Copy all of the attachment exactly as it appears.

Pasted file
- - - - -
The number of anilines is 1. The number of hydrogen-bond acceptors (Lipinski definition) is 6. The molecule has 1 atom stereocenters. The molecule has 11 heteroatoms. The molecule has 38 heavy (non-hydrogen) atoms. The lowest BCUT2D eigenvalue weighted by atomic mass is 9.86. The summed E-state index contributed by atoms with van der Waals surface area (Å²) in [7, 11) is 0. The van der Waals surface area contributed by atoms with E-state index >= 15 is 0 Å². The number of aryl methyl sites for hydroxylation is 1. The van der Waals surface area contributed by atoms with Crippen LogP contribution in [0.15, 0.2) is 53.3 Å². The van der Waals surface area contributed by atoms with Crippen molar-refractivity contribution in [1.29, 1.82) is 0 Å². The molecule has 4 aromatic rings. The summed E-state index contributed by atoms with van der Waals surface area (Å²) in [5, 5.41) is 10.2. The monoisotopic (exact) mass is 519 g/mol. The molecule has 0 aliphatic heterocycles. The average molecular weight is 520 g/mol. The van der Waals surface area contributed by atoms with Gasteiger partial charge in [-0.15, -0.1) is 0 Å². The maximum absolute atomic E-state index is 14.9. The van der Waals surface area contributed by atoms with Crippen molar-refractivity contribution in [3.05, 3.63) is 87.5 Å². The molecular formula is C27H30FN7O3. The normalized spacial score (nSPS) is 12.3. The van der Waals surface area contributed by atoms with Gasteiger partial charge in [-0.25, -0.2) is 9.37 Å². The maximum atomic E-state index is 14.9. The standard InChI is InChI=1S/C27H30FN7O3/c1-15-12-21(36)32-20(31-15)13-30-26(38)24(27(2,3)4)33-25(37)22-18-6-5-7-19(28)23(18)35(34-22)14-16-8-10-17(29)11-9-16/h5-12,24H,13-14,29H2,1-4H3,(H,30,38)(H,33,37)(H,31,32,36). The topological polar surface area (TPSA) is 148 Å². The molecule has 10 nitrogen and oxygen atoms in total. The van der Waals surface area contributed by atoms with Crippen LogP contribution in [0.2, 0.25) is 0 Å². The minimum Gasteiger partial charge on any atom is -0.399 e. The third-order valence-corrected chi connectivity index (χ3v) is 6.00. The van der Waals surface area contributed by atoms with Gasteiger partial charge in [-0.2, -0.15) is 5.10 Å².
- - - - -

The number of anilines is 1. The number of hydrogen-bond acceptors (Lipinski definition) is 6. The molecule has 1 atom stereocenters. The molecule has 11 heteroatoms. The molecule has 38 heavy (non-hydrogen) atoms. The lowest BCUT2D eigenvalue weighted by atomic mass is 9.86. The summed E-state index contributed by atoms with van der Waals surface area (Å²) in [7, 11) is 0. The van der Waals surface area contributed by atoms with E-state index >= 15 is 0 Å². The number of aryl methyl sites for hydroxylation is 1. The van der Waals surface area contributed by atoms with Crippen LogP contribution in [0.15, 0.2) is 53.3 Å². The van der Waals surface area contributed by atoms with Crippen molar-refractivity contribution in [1.29, 1.82) is 0 Å². The molecule has 4 aromatic rings. The summed E-state index contributed by atoms with van der Waals surface area (Å²) in [5, 5.41) is 10.2. The monoisotopic (exact) mass is 519 g/mol. The molecule has 0 aliphatic heterocycles. The average molecular weight is 520 g/mol. The van der Waals surface area contributed by atoms with Gasteiger partial charge in [-0.15, -0.1) is 0 Å². The maximum absolute atomic E-state index is 14.9. The van der Waals surface area contributed by atoms with Crippen molar-refractivity contribution in [3.05, 3.63) is 87.5 Å². The molecular formula is C27H30FN7O3. The normalized spacial score (nSPS) is 12.3. The van der Waals surface area contributed by atoms with Gasteiger partial charge in [-0.25, -0.2) is 9.37 Å². The maximum atomic E-state index is 14.9. The standard InChI is InChI=1S/C27H30FN7O3/c1-15-12-21(36)32-20(31-15)13-30-26(38)24(27(2,3)4)33-25(37)22-18-6-5-7-19(28)23(18)35(34-22)14-16-8-10-17(29)11-9-16/h5-12,24H,13-14,29H2,1-4H3,(H,30,38)(H,33,37)(H,31,32,36). The topological polar surface area (TPSA) is 148 Å². The molecule has 10 nitrogen and oxygen atoms in total. The van der Waals surface area contributed by atoms with Crippen LogP contribution in [0.2, 0.25) is 0 Å². The minimum Gasteiger partial charge on any atom is -0.399 e. The third-order valence-corrected chi connectivity index (χ3v) is 6.00. The van der Waals surface area contributed by atoms with Gasteiger partial charge in [-0.2, -0.15) is 5.10 Å².